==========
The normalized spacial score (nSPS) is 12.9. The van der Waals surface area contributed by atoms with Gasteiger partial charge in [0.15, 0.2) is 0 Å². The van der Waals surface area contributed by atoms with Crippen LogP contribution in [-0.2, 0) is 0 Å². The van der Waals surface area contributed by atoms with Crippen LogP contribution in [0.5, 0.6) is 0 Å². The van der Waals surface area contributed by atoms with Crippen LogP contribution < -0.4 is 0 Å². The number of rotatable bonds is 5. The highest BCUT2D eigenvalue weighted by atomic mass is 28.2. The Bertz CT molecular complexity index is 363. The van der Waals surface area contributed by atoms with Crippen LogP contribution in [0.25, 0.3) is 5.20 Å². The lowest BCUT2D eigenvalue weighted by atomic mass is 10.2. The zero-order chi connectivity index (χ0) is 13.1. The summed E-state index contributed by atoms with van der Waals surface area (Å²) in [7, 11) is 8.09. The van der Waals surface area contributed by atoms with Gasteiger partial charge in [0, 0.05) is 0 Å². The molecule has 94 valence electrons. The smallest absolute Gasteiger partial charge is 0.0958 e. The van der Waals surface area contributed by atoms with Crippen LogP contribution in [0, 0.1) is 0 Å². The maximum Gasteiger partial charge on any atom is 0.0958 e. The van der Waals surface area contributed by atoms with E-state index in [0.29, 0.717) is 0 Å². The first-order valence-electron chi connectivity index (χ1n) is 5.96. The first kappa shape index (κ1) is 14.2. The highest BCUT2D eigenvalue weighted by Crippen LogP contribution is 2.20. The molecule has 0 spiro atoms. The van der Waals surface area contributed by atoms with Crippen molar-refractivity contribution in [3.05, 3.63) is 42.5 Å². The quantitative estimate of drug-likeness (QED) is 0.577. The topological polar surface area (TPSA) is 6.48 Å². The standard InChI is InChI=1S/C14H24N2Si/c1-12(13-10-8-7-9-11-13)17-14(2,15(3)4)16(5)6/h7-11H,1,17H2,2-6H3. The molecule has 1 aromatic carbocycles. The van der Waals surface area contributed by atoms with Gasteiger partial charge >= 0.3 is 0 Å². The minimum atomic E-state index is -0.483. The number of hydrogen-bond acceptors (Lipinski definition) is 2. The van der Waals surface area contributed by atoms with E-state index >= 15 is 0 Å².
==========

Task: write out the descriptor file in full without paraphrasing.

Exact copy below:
The normalized spacial score (nSPS) is 12.9. The van der Waals surface area contributed by atoms with Gasteiger partial charge in [0.15, 0.2) is 0 Å². The van der Waals surface area contributed by atoms with Crippen LogP contribution in [-0.2, 0) is 0 Å². The van der Waals surface area contributed by atoms with Crippen LogP contribution in [0.5, 0.6) is 0 Å². The van der Waals surface area contributed by atoms with Crippen LogP contribution < -0.4 is 0 Å². The number of rotatable bonds is 5. The highest BCUT2D eigenvalue weighted by atomic mass is 28.2. The Bertz CT molecular complexity index is 363. The van der Waals surface area contributed by atoms with Crippen LogP contribution in [0.25, 0.3) is 5.20 Å². The lowest BCUT2D eigenvalue weighted by atomic mass is 10.2. The zero-order chi connectivity index (χ0) is 13.1. The summed E-state index contributed by atoms with van der Waals surface area (Å²) in [7, 11) is 8.09. The van der Waals surface area contributed by atoms with Gasteiger partial charge in [0, 0.05) is 0 Å². The molecule has 94 valence electrons. The smallest absolute Gasteiger partial charge is 0.0958 e. The van der Waals surface area contributed by atoms with Crippen LogP contribution in [0, 0.1) is 0 Å². The maximum Gasteiger partial charge on any atom is 0.0958 e. The van der Waals surface area contributed by atoms with E-state index in [0.29, 0.717) is 0 Å². The first-order valence-electron chi connectivity index (χ1n) is 5.96. The first kappa shape index (κ1) is 14.2. The highest BCUT2D eigenvalue weighted by Crippen LogP contribution is 2.20. The molecule has 0 spiro atoms. The van der Waals surface area contributed by atoms with Crippen molar-refractivity contribution in [3.05, 3.63) is 42.5 Å². The quantitative estimate of drug-likeness (QED) is 0.577. The topological polar surface area (TPSA) is 6.48 Å². The standard InChI is InChI=1S/C14H24N2Si/c1-12(13-10-8-7-9-11-13)17-14(2,15(3)4)16(5)6/h7-11H,1,17H2,2-6H3. The molecule has 1 aromatic carbocycles. The van der Waals surface area contributed by atoms with Gasteiger partial charge >= 0.3 is 0 Å². The minimum atomic E-state index is -0.483. The number of hydrogen-bond acceptors (Lipinski definition) is 2. The van der Waals surface area contributed by atoms with E-state index >= 15 is 0 Å².